At the time, Kek Galabru, president of local rights group Licadho, lamented the formation of a new opposition party. "It is a pity. If you have a cake and you begin to split it, you start to have smaller and smaller pieces," she said, adding that "the electoral system.... favours the big parties.

"In response to criticisms at the time that the newly-formed HRP would steal votes from the SRP and damage its chances of success in the 2008 election, Kem Sokha said Sam Rainsy had lost his credibility as an opposition leader.

"I told the SRP of my plan and I explained the model of the kind of party I wanted," he said. "[But] the people do not trust Sam Rainsy any more.... Now [he] has long talks with Hun Sen behind closed doors and there is no transparency."

Sam Rainsy responded by saying: "I don't think it's very important what Kem Sokha said. To respond to such comments will divert attention from more important matters. Why should I respond? I will let the people decide on these matters."

But tensions eased after the July 27 national election, when the HRP, SRP, Funcinpec and the Norodom Ranariddh Party united to reject the provisional election results, which they claimed were manipulated through the illegal amendment of voter lists.

New world, new leadership

VANDY RATTANA; Voters display evidence of casting their ballots.

"Leaders do not have to be heroes, but they must not be afraid to face reality."

The Phnom Penh Post

Written by Vicente Salas
Friday, 03 October 2008

COMMENT

BY VICENTE SALAS

New global challenges call for different leadership styles

If globalisation means anything, it means that local events have international consequences. For better or worse, we are compelled to embrace change and accept that the uncertainties of the global political economy are part and parcel of living in such an interdependent world.

What happens at home doesn't stay at home. East Asian economies prospered miraculously in the 1970s, 1980s and early 1990s, before disaster struck with the Asian Financial Crisis of 1997.

No one could have predicted that such a crisis could hit at the epicentre of a major emerging economic bloc.

The result was widespread political instability and a downgrading of human security.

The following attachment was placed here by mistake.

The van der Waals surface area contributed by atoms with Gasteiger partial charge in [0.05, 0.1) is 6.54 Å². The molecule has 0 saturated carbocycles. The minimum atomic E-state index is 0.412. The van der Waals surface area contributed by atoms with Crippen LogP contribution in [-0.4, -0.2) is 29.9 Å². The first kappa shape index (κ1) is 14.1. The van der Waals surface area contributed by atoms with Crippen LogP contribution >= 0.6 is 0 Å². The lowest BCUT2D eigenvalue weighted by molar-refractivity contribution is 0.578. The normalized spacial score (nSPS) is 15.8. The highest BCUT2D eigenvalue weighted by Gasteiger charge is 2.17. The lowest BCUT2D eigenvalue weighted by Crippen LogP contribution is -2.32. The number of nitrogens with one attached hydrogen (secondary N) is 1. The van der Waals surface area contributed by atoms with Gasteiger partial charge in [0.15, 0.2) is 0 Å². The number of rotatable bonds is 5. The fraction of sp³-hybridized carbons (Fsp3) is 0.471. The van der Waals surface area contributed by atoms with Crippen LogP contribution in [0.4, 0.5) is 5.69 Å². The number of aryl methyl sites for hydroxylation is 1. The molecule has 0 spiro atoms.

The crisis taught us to be conscious of global uncertainties.

And then came SARS and bird flu-another aspect of globalisation that demonstrated our global vulnerability to disease. Global migration moves much faster today and remains beyond the control of nation-state institutionalism.

Natural disasters have global impacts: the Southeast Asian tsunami in 2004, Hurricane Katrina in the US in 2005, Cyclone Nargis in Burma in May 2008 and the Sichuan earthquake in China 10 days later.

Global climate change has achieved an unprecedented level of awareness.

Through mass media, we are learning more about what is happening around us. World leaders are working shoulder-to-shoulder to cope with our changing environment. It is the first time in human history that we have achieved such a broad consensus on a common issue.

We now face a global financial crisis that began with the collapse of financial institutions in the US. On September 30, stock prices plummeted worldwide as investors feared market instability.These are the new realities of global interdependence.

The complexity of global networks requires effective tools to deal with the unpredictability of events and the advent of international crises.

We are forced to consider the correct response. Should we panic? Should we pull back from our global alliances?

The key to all these pressing concerns is leadership, the lack of which has proven disastrous.

Leaders must keep their minds open to new ideas. They do not have to be heroes, but they must not be afraid to face reality.

'Liquid leadership'

Scholars and policy-makers have proposed many models of leadership: adaptive, invitational/participative and moral. To these, I would add "liquid" leadership, which can be defined as adaptive, reflective, engaged, flexible, gentle, transparent, dynamic and down to earth - just like water.

Water is global. We need water to survive. We are living in a melting pot of social, cultural, political and economic ingredients, and water accommodates them all.

Water is a source of reflection - figuratively and literally. Leaders must constantly reflect on action and the consequences of action.

In past ages, water was used to predict the future. Today, leaders must be adept at watching trends and foreseeing possible outcomes.

No one can break or cut water. So, leaders must be patient and strong, but also yielding.

Water has been used in religious rites to confer blessings or good fortune. New Year's celebrations in Cambodia, Thailand, Burma and Laos include the ceremonial dousing of friends, relatives and more commonly complete strangers with water as a way of ensuring health and future happiness.

Our leaders must also work for the common good of all people.

The world is calling for such liquid leadership.

We must adapt our skills to cope with a truly global society. We live amid diversity, uncertainty and risk. We must adapt. We must rally our intellectual forces to find more effective solutions to common challenges.

Every individual has the potential to make the world a better place.

Our leaders must bridge the gap between individuals - not by virtue of their authority, but in the spirit of global participation to achieve the ends we seek.

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Vicente Salas is a medical doctor and health care consultant based in Phnom Penh.